by Apoorva Sekhar
When I moved to Geneva from India, a country where many of us still can’t talk openly about therapy in our own families, I understood mental health beyond the conversations of therapy and anxiety medications. I was surprised to know that there exists a healthy state of the mind too which nobody back home spoke about. Most of us from India related mental health only with the need for therapy and medications. We knew what a perfectly functioning hand and leg felt like but weren’t taught how the experience of a healthy mind could be.
On that note, back in May, when India went through the second wave of COVID, “I’m not in a state to submit my assignment on time this week, professor” became an email template for most of us. Everyday you’d wake up dreading a call from home because the moment the phone rang you’d know that your family’s probably bidding their final goodbyes to another loved one. These goodbyes back home often happened while you sat there in your room in Geneva, staring out of the window into the vast horizon of helplessness. It may not seem obvious, but reading each word on a paper or studying for an exam seemed like a tedious task because with each passing second, you’d be drowning yourself further into a paralysis of guilt, helplessness and the fear of distance.
Amidst this, one of our professors set up a call with some of us who couldn’t score well in a mid-term exam. Now, of course, I fit right into the Asian stereotype of ‘I need to get a good grade on all my papers to make my brown parents proud’ (no thanks to the Indian education system) and hence, I opened up the laptop with my sweaty, anxious palms and got myself out of the bed to attend the call. The professor greeted all of us and started discussing the answers right from the first question. I was waiting for them to ask ‘Are you all doing okay?’ or ‘Do you want to discuss how you could do better’. But to my surprise, mental health probably isn’t one of the parameters to pass an exam at IHEID.
And there I was again, staring blankly into my screen because the word document minimized on my laptop had the right answers to all the questions. I knew all the answers. I knew how to solve the problem sets. My inability to write the exam wasn’t because I didn’t get the formula right or because I didn’t understand the words on the question paper. It was way beyond that. As I gathered courage, holding back my outburst of tears, I told my professor on the call, “I’d like to point out that for some of us the reason for not doing well in this mid-term isn’t an academic one.” The professor was surprised. The solution I was offered was to approach my professor the next time I was feeling overwhelmed and ‘take a walk around the block and talk through the problem’.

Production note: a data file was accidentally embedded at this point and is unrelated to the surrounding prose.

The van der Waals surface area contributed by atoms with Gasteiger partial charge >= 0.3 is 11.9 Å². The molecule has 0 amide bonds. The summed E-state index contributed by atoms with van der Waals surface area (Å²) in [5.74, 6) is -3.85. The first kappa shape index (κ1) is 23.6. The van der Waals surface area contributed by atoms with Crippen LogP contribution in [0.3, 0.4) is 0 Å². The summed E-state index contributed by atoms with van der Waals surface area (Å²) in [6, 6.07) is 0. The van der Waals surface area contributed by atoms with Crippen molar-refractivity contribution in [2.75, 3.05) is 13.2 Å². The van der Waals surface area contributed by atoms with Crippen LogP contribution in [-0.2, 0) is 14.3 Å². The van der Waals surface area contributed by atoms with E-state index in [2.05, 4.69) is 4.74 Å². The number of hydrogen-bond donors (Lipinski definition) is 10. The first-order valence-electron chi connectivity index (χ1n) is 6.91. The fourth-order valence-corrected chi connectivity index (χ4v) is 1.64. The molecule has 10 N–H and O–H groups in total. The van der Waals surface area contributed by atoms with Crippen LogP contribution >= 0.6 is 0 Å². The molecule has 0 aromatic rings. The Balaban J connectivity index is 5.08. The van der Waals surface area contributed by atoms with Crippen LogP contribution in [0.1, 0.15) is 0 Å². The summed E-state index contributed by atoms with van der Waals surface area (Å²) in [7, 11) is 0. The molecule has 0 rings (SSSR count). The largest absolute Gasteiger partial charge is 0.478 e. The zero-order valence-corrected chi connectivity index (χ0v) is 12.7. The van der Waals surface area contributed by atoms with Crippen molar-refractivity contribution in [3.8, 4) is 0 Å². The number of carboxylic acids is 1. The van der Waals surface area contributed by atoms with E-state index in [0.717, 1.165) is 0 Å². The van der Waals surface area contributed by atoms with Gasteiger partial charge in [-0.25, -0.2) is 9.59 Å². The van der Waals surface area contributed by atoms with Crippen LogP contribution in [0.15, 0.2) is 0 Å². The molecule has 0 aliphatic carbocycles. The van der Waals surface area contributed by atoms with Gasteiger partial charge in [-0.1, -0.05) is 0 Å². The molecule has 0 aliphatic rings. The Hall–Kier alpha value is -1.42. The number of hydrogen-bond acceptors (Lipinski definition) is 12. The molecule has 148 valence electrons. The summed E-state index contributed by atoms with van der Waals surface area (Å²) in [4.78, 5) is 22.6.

And while I do appreciate and am grateful for the gesture, the problem here isn’t seeking help (which is tough enough to ask from your best friends, leave alone a professor you meet once a week). It’s the blatant ignorance of the fact that our mental health could also be a legitimate reason for not doing well on a paper. It is also the lack of understanding that academia doesn’t exist in a vacuum and that my inability to write a paper isn’t always rooted in me not being able to memorise theories and equations.
There needs to be a conversation amongst our professors which goes beyond sending students to one free session of therapy offered by the Student Services. There needs to be an understanding that the inability of a human being to do day to day tasks can also be an extremely overwhelming experience; That sometimes, even getting out of bed can be beyond the need to adhere to deadlines, grades and submissions on Moodle. It is crucial to realise that the cost of therapy in a city like Geneva, is almost equal to what some of us spend on groceries at Denner in a month and that explaining the situation of mental health in front of your entire class can also take an inordinate effort for some people.
The idea here isn’t to call out professors but to push for a greater understanding and starting a conversation in academic circles and spaces that aren’t and never will be accessible to us at the Institute during our time here as students. For many of us, Geneva is a foreign land and with it comes the unsettling experiences of unfamiliarity. When we look around, we don’t see our culture, our language, our traditions and being away from home is an added sense of discomfort already.
I have a beautiful set of supportive friends here. I try to involve myself in activities in the college which are also non-academic in nature. I have a supportive family back home. And yet, all that fails, on several occasions. And I know I’m not alone in this.
There needs to be a change starting as a conversation amongst our faculty because supporting our mental health is supporting our professional lives. Our mental health is not a ‘personal matter’. One should not wait for a country to hit its peak during COVID to organise group support spaces at the Institute. Conversations about mental health need to happen on a regular basis. Educating our faculty and staff about mental health cannot be a one-off event or a seminar. It is as important as publishing that research paper in that reputed journal. Our education and our ability to perform our best doesn’t exist in a vacuum.
It’s 2021 and yes, we refuse to be part of the hustle culture.
Apoorva Sekhar is the Events Co-ordinator for the Welfare Committee